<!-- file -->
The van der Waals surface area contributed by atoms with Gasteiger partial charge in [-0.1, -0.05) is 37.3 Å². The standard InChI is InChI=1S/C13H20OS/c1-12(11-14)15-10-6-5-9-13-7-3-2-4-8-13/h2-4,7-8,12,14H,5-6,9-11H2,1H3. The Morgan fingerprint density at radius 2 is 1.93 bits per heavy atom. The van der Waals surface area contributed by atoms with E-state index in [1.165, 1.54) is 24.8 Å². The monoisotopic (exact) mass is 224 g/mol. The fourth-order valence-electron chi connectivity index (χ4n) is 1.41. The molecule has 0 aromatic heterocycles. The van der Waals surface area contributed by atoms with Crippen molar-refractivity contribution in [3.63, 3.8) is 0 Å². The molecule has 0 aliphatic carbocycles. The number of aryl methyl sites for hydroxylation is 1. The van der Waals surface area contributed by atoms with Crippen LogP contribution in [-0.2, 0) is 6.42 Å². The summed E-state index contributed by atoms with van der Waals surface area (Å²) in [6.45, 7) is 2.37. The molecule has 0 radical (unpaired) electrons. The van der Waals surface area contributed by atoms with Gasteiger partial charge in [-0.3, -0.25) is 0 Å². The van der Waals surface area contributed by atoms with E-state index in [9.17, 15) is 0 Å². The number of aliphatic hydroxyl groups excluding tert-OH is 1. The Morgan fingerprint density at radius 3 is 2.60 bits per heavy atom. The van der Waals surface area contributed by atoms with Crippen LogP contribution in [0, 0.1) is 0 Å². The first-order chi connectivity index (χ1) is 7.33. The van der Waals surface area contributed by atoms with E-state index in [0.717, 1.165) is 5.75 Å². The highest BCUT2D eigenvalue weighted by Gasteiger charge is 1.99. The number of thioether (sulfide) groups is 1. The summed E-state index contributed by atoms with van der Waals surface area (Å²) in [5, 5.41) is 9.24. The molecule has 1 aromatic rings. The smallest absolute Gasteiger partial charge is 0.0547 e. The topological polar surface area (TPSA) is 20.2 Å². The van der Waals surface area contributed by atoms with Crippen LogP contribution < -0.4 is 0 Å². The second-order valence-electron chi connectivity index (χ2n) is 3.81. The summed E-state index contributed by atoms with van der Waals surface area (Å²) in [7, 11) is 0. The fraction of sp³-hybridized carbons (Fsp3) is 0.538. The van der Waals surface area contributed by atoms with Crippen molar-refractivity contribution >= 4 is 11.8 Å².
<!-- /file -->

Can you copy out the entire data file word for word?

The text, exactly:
The van der Waals surface area contributed by atoms with Gasteiger partial charge in [-0.1, -0.05) is 37.3 Å². The standard InChI is InChI=1S/C13H20OS/c1-12(11-14)15-10-6-5-9-13-7-3-2-4-8-13/h2-4,7-8,12,14H,5-6,9-11H2,1H3. The Morgan fingerprint density at radius 2 is 1.93 bits per heavy atom. The van der Waals surface area contributed by atoms with E-state index in [1.165, 1.54) is 24.8 Å². The monoisotopic (exact) mass is 224 g/mol. The fourth-order valence-electron chi connectivity index (χ4n) is 1.41. The molecule has 0 aromatic heterocycles. The van der Waals surface area contributed by atoms with Crippen molar-refractivity contribution in [3.63, 3.8) is 0 Å². The molecule has 0 aliphatic carbocycles. The number of aryl methyl sites for hydroxylation is 1. The van der Waals surface area contributed by atoms with Crippen LogP contribution in [-0.2, 0) is 6.42 Å². The summed E-state index contributed by atoms with van der Waals surface area (Å²) in [6.45, 7) is 2.37. The molecule has 0 radical (unpaired) electrons. The van der Waals surface area contributed by atoms with Gasteiger partial charge in [-0.3, -0.25) is 0 Å². The van der Waals surface area contributed by atoms with E-state index in [9.17, 15) is 0 Å². The number of aliphatic hydroxyl groups excluding tert-OH is 1. The Morgan fingerprint density at radius 3 is 2.60 bits per heavy atom. The van der Waals surface area contributed by atoms with Crippen LogP contribution in [0, 0.1) is 0 Å². The first-order chi connectivity index (χ1) is 7.33. The van der Waals surface area contributed by atoms with E-state index in [0.717, 1.165) is 5.75 Å². The highest BCUT2D eigenvalue weighted by Gasteiger charge is 1.99. The number of thioether (sulfide) groups is 1. The summed E-state index contributed by atoms with van der Waals surface area (Å²) in [5, 5.41) is 9.24. The molecule has 1 aromatic rings. The smallest absolute Gasteiger partial charge is 0.0547 e. The topological polar surface area (TPSA) is 20.2 Å². The van der Waals surface area contributed by atoms with Crippen LogP contribution < -0.4 is 0 Å². The second-order valence-electron chi connectivity index (χ2n) is 3.81. The summed E-state index contributed by atoms with van der Waals surface area (Å²) in [7, 11) is 0. The fraction of sp³-hybridized carbons (Fsp3) is 0.538. The van der Waals surface area contributed by atoms with Crippen molar-refractivity contribution >= 4 is 11.8 Å².